Dog-friendly nature reserves

Dog walking on our nature reserves

WildNet - Tom Marshall

There's a reason not all of our nature reserves are dog-friendly

Our nature reserves are special places. Through sensitive management, dedicated conservation work and the passion of our staff, volunteers and supporters, we ensure they continue to give wildlife a safe haven in which to live, feed and breed.

Our nature reserves are also the perfect spot for a peaceful walk. On our dog-friendly nature reserves, you can even bring your four-legged friend to appreciate nature with you. All we ask is that you keep your fluffy companion on a lead and under close control when dog walking in these vital wildlife refuges, so you, your dog and the creatures around you can all enjoy our wild places.

Why aren’t all our nature reserves dog-friendly?

Dogs are beloved companions and part of the family, but to wildlife they’re a big and scary predator. Asking you to keep your dog on a lead, or reserving some wild places solely for wildlife, ensures the creatures living there are free from disturbance.

A skylark standing on the ground

Skylarks nest on the ground and are sensitive to disturbance. Image by Amy Lewis

There are lots of responsible dog owners, but unfortunately, just one dog running loose could cause a ground-nesting bird to leave its nest, or a reptile to use vital, hard-earned energy fleeing into the undergrowth. Ultimately, this kind of disturbance can impact wildlife populations.

Some of our nature reserves simply aren’t safe for dog walkers due to uneven or boggy ground and hidden pools or ditches, while at others, we have grazing animals that would get stressed by an altercation with a dog, no matter how friendly the dog’s intentions.

Other nature reserves in our region are home to particularly fragile habitats and types of plants, and are at risk from invasive species. The seeds of these invaders could be spread across the reserve on a dog’s fur, while other sensitive plants are at risk from trampling.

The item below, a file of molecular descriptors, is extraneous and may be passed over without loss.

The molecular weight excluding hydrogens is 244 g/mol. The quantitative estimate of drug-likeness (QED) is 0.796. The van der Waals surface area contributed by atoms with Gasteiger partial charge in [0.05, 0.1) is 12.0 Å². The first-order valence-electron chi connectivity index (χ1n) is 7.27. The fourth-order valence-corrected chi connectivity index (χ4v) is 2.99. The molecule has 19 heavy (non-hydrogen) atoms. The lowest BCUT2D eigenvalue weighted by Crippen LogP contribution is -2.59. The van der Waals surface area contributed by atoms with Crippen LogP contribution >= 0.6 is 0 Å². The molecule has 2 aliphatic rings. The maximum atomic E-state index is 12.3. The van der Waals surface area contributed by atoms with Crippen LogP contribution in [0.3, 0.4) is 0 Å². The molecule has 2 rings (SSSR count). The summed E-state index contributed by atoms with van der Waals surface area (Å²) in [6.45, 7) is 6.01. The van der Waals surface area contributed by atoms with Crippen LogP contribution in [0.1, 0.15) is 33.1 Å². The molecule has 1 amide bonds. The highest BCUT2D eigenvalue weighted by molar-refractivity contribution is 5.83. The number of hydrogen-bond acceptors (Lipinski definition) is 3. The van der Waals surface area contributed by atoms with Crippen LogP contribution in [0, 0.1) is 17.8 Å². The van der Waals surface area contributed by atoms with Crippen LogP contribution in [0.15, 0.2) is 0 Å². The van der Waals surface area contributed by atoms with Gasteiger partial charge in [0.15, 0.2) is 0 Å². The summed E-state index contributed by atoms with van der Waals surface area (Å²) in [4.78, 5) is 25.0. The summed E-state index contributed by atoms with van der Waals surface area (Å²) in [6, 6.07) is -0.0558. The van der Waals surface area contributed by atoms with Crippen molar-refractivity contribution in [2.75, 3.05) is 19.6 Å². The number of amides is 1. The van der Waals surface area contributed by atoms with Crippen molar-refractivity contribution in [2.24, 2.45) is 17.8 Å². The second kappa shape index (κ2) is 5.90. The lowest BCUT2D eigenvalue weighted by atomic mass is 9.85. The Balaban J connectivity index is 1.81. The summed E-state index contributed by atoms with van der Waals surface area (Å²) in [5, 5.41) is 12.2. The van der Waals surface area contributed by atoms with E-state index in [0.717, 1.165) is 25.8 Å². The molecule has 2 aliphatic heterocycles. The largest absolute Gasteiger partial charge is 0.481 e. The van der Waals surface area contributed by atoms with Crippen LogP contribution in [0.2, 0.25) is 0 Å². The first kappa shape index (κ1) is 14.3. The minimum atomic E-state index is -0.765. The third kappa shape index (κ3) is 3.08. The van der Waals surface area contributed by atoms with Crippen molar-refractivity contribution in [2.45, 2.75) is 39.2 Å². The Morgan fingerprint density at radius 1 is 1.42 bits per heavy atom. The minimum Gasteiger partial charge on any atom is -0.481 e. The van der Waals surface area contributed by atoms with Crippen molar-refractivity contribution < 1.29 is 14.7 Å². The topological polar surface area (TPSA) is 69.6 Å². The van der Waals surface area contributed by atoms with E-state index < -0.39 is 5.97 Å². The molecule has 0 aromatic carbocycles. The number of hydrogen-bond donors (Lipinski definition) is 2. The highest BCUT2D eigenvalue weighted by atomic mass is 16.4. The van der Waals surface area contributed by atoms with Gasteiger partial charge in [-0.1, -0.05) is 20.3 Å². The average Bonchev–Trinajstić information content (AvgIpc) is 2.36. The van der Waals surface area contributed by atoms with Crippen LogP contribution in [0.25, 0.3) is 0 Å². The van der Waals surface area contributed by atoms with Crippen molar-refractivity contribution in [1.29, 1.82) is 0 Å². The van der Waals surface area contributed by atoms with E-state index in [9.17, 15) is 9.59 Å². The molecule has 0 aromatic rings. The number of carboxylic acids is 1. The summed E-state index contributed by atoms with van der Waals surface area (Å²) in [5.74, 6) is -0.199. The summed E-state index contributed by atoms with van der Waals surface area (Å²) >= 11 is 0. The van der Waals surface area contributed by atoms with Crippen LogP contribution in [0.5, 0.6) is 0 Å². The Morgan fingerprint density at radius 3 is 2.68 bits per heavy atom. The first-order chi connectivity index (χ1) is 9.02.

Dog walking checklist

If you’re planning on treating your pooch to a stroll at one of our dog-friendly nature reserves, please remember this checklist.

Keep your dog on a lead

This minimises potential distress and disturbance to local wildlife and any grazing animals.

Peter Cairns/2020VISION

Pick up after your dog

Dog mess isn’t just an unsightly health hazard for visitors, reserve staff and volunteers; it also stunts the growth of wildflowers and threatens sensitive plants. Please use any poo bins provided or take dog mess home with you.

Dawn Monrose

Keep your pooch out of open water

This means the wildlife living in ponds, lakes and rivers isn’t disturbed, and the risk of spreading invasive plants and amphibian diseases is reduced.

Mark Hamblin/2020VISION

Consider other visitors

From wildlife enthusiasts to ramblers and school groups, we welcome a huge variety of visitors onto our dog-friendly nature reserves. Please remember that not everyone is fond of dogs, and young children could be knocked over by an overly enthusiastic dog trying to say hello.

Matthew Roberts

Which of our nature reserves are dog-friendly?

If you’re looking for dog-friendly days out where you can spend time in nature with your faithful friend by your side, try one of these dog-friendly nature reserves where you can walk your pooch on their lead.

Thank you so much for your understanding and co-operation

Andrew Parkinson/2020VISION